The vast correspondence of the Rosenthal family was fed to flames sometime around the middle of the 19th century. But the fraction that survived has proven to be an invaluable historical source, especially the manuscripts of Shelomoh Rosenthal that were deposited in the Jewish Historical Institute in Warsaw.
Rosenthal Emigration to America by Country of Origin. Rosenthals emigrated to America in the 19th century from a number of countries.
Rosenthals in Philadelphia. Four of the five Rosenthal brothers in Poland – Max, Morris, Louis, Simon, and David – were each sent abroad by their father Wolf on their thirteenth birthday – to prevent them being conscripted into the Polish army. Morris was sent to Berlin to a rabbinical school, Louis and Simon to London to apprentice as lithographic printers, and Max to Paris where he studied lithography under Martin Thurwanger.
Sometime in 1849 or 1850 these brothers, without David, reunited in Philadelphia. Their family firm seems to have begun in 1852 when they were listed in directories as doing business at the corner of Third and Dock Streets in Philadelphia. Louis acted as their publisher and printer and Max was the principal artist of the company.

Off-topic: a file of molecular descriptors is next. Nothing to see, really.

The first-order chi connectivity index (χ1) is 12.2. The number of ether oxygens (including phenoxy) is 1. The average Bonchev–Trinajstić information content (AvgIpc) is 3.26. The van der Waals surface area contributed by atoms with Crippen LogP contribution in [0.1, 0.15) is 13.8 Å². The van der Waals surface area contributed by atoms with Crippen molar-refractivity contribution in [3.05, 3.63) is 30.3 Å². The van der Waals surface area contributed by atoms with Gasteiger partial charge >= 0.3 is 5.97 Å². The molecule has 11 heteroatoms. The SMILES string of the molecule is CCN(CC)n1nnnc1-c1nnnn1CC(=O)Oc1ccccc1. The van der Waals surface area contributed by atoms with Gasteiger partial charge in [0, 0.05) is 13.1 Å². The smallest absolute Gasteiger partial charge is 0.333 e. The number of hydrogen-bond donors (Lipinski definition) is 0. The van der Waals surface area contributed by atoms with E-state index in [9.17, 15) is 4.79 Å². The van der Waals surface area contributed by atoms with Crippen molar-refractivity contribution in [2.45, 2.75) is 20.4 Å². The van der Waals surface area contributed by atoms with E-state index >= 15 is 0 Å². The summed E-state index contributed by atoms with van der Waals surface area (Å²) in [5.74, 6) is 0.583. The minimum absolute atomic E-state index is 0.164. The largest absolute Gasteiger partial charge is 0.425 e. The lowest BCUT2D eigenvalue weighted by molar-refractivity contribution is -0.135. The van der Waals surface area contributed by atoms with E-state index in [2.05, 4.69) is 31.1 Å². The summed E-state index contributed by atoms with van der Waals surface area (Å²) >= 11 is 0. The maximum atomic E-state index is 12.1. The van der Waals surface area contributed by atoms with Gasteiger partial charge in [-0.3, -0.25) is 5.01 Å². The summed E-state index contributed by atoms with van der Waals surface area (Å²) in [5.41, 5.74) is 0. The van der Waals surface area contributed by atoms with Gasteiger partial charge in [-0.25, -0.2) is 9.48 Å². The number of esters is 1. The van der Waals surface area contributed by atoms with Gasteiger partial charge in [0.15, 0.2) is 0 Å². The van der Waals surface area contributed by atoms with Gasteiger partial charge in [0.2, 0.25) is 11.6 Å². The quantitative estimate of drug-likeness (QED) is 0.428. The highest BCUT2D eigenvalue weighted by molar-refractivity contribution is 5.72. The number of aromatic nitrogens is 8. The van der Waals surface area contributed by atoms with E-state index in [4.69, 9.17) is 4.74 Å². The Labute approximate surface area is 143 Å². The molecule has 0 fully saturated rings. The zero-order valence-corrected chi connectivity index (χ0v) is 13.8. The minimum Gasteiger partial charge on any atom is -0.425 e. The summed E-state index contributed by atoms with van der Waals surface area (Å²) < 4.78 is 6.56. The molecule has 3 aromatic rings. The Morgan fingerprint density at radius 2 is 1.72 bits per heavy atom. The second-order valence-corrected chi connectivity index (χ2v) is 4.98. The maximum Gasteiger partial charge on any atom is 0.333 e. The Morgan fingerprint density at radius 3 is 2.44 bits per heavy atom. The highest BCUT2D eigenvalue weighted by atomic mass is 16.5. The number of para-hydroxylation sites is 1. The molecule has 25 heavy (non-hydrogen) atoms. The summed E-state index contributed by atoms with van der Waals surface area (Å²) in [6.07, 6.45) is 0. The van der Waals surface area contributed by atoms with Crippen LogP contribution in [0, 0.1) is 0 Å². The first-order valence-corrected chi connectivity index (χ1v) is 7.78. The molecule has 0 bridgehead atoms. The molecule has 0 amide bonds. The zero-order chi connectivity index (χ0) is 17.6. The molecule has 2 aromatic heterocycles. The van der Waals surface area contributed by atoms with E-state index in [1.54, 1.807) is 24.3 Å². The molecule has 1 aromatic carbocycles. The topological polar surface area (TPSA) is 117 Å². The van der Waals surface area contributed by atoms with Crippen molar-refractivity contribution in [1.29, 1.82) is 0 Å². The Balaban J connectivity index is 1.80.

In 1870 Max Rosenthal received a commission from a group of print collectors to create lithographic portraits of famous Americans for whom no engraved portrait existed. Max later engraved on copper images of the First Continental Congress and the signers of the Declaration of Independence and the Constitution.
His son Albert carried on his father’s work and was the only artist engaged to paint copies of historical portraits for Independence Hall in Philadelphia. He in fact became curator of the Hall in 1902, a position he held for more than a decade.